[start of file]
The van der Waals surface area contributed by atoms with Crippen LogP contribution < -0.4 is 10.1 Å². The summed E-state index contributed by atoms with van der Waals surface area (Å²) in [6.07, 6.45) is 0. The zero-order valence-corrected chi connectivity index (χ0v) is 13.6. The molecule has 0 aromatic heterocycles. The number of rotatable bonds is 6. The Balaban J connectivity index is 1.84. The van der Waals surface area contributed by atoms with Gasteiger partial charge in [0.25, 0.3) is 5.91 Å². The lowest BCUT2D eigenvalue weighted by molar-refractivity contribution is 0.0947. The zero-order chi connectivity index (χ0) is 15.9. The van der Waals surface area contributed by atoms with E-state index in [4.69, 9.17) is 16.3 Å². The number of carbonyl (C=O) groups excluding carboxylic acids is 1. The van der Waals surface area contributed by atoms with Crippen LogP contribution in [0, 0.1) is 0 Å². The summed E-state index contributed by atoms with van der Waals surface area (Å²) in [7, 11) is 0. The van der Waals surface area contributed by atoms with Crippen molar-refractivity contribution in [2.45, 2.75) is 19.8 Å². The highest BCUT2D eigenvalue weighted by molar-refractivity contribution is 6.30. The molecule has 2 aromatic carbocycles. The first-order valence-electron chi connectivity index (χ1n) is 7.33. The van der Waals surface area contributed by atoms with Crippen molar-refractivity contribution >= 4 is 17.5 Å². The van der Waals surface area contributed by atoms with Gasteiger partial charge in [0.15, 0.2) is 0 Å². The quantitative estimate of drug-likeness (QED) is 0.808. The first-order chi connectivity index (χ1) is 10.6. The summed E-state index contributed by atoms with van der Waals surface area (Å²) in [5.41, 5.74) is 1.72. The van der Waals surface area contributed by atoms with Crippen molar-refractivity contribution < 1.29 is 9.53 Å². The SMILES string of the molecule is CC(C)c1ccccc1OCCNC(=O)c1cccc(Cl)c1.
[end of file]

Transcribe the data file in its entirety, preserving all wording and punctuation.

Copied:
The van der Waals surface area contributed by atoms with Crippen LogP contribution < -0.4 is 10.1 Å². The summed E-state index contributed by atoms with van der Waals surface area (Å²) in [6.07, 6.45) is 0. The zero-order valence-corrected chi connectivity index (χ0v) is 13.6. The molecule has 0 aromatic heterocycles. The number of rotatable bonds is 6. The Balaban J connectivity index is 1.84. The van der Waals surface area contributed by atoms with Gasteiger partial charge in [0.25, 0.3) is 5.91 Å². The lowest BCUT2D eigenvalue weighted by molar-refractivity contribution is 0.0947. The zero-order chi connectivity index (χ0) is 15.9. The van der Waals surface area contributed by atoms with E-state index in [4.69, 9.17) is 16.3 Å². The number of carbonyl (C=O) groups excluding carboxylic acids is 1. The van der Waals surface area contributed by atoms with Crippen LogP contribution in [0, 0.1) is 0 Å². The summed E-state index contributed by atoms with van der Waals surface area (Å²) in [7, 11) is 0. The van der Waals surface area contributed by atoms with Crippen molar-refractivity contribution in [2.45, 2.75) is 19.8 Å². The highest BCUT2D eigenvalue weighted by molar-refractivity contribution is 6.30. The molecule has 2 aromatic carbocycles. The first-order valence-electron chi connectivity index (χ1n) is 7.33. The van der Waals surface area contributed by atoms with Crippen molar-refractivity contribution >= 4 is 17.5 Å². The van der Waals surface area contributed by atoms with Gasteiger partial charge in [0.15, 0.2) is 0 Å². The quantitative estimate of drug-likeness (QED) is 0.808. The first-order chi connectivity index (χ1) is 10.6. The summed E-state index contributed by atoms with van der Waals surface area (Å²) in [5.41, 5.74) is 1.72. The van der Waals surface area contributed by atoms with Crippen molar-refractivity contribution < 1.29 is 9.53 Å². The SMILES string of the molecule is CC(C)c1ccccc1OCCNC(=O)c1cccc(Cl)c1.